Onwude v General Medical Council [2017] EWHC 601 (Admin)

Posted by Matthew Corrie on


The Court's conclusions in relation to the dishonesty are, put simply, a victory of common sense.  More interestingly, and of wider application, was the way in which the Court approached the issue of providing treatment to friends, in particular, that the case of Hussein was not followed.  It is suggested that to prevent doctors from providing any medical care to friends under any circumstances is unrealistic and too inflexible for the realities of medical practice.  The most important issue is whether the proximity or type of relationship affects a doctor's ability to be objective and to provide the appropriate treatment or advice. This, it is suggested, should be considered on the facts of each case.  No doubt further guidance either from the Courts or the GMC would be welcomed by practitioners.


An appeal against the Medical Practitioners Tribunal's decision to erase following a finding of dishonesty and that a doctor had acted inappropriately in providing medical care to personal friends.


Mr Onwude, a consultant gynaecologist, had been friends with a married couple. All three entered into a business venture. During that time the Appellant provided the couple with general medical treatment, which included treating the wife's ulcerated leg and prescribing medication for them both. They had agreed at the time that he would not charge for treatment. Ultimately the business venture and friendship broke down. The Appellant then issued invoices for the treatment, allegedly as part of the re-organisation of the financial arrangements following the end of the venture. The couple complained to the respondent GMC.

At the hearing the husband refused to give evidence in relation to the financial arrangements relying on a confidentiality clause within, despite there being an exception in relation to disclosure to regulatory bodies.

The Tribunal found that the Appellant:

  • had been dishonest and not open about fees both before treatment and before sending the invoices;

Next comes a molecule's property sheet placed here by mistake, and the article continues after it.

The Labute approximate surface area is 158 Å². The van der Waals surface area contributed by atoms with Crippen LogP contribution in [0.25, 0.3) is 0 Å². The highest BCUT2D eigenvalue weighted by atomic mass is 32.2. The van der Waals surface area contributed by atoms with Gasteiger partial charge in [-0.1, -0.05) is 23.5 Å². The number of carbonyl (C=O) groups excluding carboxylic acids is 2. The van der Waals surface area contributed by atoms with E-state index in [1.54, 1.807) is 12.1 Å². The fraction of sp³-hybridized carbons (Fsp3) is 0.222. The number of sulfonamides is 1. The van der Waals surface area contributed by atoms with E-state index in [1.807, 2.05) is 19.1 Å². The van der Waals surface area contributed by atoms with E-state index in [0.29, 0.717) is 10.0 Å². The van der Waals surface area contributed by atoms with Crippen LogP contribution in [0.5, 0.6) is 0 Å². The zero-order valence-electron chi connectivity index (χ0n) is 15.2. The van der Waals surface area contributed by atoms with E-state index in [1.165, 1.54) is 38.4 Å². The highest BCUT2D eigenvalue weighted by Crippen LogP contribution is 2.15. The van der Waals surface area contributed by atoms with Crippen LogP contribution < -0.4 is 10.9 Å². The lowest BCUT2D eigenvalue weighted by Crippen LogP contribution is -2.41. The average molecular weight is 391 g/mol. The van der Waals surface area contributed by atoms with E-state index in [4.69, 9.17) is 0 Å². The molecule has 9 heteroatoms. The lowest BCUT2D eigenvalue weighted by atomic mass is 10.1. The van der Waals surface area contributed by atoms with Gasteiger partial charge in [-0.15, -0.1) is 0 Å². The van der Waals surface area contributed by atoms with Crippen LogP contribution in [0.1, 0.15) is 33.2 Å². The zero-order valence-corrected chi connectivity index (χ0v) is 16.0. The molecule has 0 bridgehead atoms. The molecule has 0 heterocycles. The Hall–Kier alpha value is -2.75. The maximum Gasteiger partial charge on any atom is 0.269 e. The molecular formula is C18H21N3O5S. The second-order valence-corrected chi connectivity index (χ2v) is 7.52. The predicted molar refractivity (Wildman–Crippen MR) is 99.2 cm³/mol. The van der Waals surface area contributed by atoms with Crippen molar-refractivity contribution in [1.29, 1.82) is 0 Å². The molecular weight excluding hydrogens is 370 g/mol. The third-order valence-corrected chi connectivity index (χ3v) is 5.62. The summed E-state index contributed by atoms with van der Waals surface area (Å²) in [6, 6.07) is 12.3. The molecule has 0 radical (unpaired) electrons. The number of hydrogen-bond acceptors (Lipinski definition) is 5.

• had intentionally caused distress by sending the invoices;
  • should not have prescribed medication to close personal friends;
  •  had acted outside his field of professional competence because he was not a GP;
  • had kept insufficient patient records;
  • had failed to inform the patients' NHS and private GPs about their treatment.


An appeal was lodged and Collins J held:

  • In relation to the dishonesty allegation the factual context was that it was common ground that he had informed the couple that no fees would be charged but later, after the relationship had broken down, he had changed his mind and had sent the invoice.  This did not amount to dishonesty and no reasonable Tribunal could have found dishonesty.
  • The legal assessor had been wrong to advise that the confidentiality agreement protected the husband from giving evidence as to the financial arrangements as this was central as to why the invoices had been sent.  Had the husband refused to give evidence this was likely to have affected his credibility or he might have given evidence supporting the Appellant.  The finding of intent to cause distress was not justified.
  •  The guidance stated that wherever possible doctors should avoid caring for those with whom they had a close personal relationship. This was not limited to family members, but it was not clear how far it extended.  In Hussein v General Medical Council [2013] EWHC 3535 (Admin) the Court stated that doctors should not provide medical care to friends. It was concluded that this could not be correct.  Whilst doctors should take considerable care if treating a close friend, due to the need to remain objective, excluding "friends" was wrong and put the matter far too high. It was not clear where to draw the line, but it could not be said that in every circumstance treating a close friend was wrongful. Merely finding that a close personal relationship existed was insufficient to find serious misconduct.
  • There was no suggestion that the medications prescribed had been inappropriate or wrong. However, GPs were required to be on the GP register, and the Appellant had perhaps technically been in breach.
  • It was important for doctors to maintain good patient records. The Tribunal had been entitled to decide that the record-keeping had been insufficient.
  • The Tribunal had not been wrong to find that the private GP should have been notified.

The Tribunal had been wholly wrong regarding dishonesty, intent to cause distress, and openness prior to treatment, and to regard treatment of close friends as meriting action in the circumstances. The remaining technical breaches were remitted to the Tribunal to consider whether they amounted to serious professional misconduct. 

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Matthew is a Barrister in our Professional Regulatory team based in our London office.

Matthew Corrie
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